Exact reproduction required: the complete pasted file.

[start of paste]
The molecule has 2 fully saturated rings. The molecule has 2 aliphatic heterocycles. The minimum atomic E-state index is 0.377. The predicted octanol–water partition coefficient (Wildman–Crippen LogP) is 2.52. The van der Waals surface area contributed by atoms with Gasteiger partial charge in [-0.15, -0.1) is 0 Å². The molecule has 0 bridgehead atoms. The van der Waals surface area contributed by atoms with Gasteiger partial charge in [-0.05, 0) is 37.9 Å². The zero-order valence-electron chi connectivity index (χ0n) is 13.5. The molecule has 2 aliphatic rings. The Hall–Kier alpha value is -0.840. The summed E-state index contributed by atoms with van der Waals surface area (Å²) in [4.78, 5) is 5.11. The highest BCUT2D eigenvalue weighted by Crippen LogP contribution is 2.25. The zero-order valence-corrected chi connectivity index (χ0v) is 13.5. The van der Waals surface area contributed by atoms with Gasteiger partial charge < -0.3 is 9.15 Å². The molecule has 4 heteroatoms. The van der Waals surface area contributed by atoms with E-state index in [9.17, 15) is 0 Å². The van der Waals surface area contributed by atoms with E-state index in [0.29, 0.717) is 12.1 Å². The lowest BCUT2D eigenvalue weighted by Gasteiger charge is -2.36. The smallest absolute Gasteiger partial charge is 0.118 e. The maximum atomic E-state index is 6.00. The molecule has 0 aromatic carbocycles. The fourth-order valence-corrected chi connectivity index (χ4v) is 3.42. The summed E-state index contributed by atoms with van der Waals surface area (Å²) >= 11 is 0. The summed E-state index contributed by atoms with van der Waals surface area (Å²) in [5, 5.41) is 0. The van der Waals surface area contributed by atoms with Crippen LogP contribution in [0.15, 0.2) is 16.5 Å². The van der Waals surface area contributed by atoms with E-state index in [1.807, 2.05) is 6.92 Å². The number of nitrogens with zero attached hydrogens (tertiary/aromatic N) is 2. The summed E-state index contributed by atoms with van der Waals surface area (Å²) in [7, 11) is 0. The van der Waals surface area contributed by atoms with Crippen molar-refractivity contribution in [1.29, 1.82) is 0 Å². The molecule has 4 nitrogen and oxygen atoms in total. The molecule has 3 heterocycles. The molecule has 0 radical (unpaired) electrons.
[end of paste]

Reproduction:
The molecule has 2 fully saturated rings. The molecule has 2 aliphatic heterocycles. The minimum atomic E-state index is 0.377. The predicted octanol–water partition coefficient (Wildman–Crippen LogP) is 2.52. The van der Waals surface area contributed by atoms with Gasteiger partial charge in [-0.15, -0.1) is 0 Å². The molecule has 0 bridgehead atoms. The van der Waals surface area contributed by atoms with Gasteiger partial charge in [-0.05, 0) is 37.9 Å². The zero-order valence-electron chi connectivity index (χ0n) is 13.5. The molecule has 2 aliphatic rings. The Hall–Kier alpha value is -0.840. The summed E-state index contributed by atoms with van der Waals surface area (Å²) in [4.78, 5) is 5.11. The highest BCUT2D eigenvalue weighted by Crippen LogP contribution is 2.25. The zero-order valence-corrected chi connectivity index (χ0v) is 13.5. The van der Waals surface area contributed by atoms with Gasteiger partial charge < -0.3 is 9.15 Å². The molecule has 4 heteroatoms. The van der Waals surface area contributed by atoms with E-state index in [9.17, 15) is 0 Å². The van der Waals surface area contributed by atoms with E-state index in [0.29, 0.717) is 12.1 Å². The lowest BCUT2D eigenvalue weighted by Gasteiger charge is -2.36. The smallest absolute Gasteiger partial charge is 0.118 e. The maximum atomic E-state index is 6.00. The molecule has 0 aromatic carbocycles. The fourth-order valence-corrected chi connectivity index (χ4v) is 3.42. The summed E-state index contributed by atoms with van der Waals surface area (Å²) >= 11 is 0. The summed E-state index contributed by atoms with van der Waals surface area (Å²) in [5, 5.41) is 0. The van der Waals surface area contributed by atoms with Crippen LogP contribution in [0.15, 0.2) is 16.5 Å². The van der Waals surface area contributed by atoms with E-state index in [1.807, 2.05) is 6.92 Å². The number of nitrogens with zero attached hydrogens (tertiary/aromatic N) is 2. The summed E-state index contributed by atoms with van der Waals surface area (Å²) in [7, 11) is 0. The van der Waals surface area contributed by atoms with Crippen molar-refractivity contribution in [1.29, 1.82) is 0 Å². The molecule has 4 nitrogen and oxygen atoms in total. The molecule has 3 heterocycles. The molecule has 0 radical (unpaired) electrons.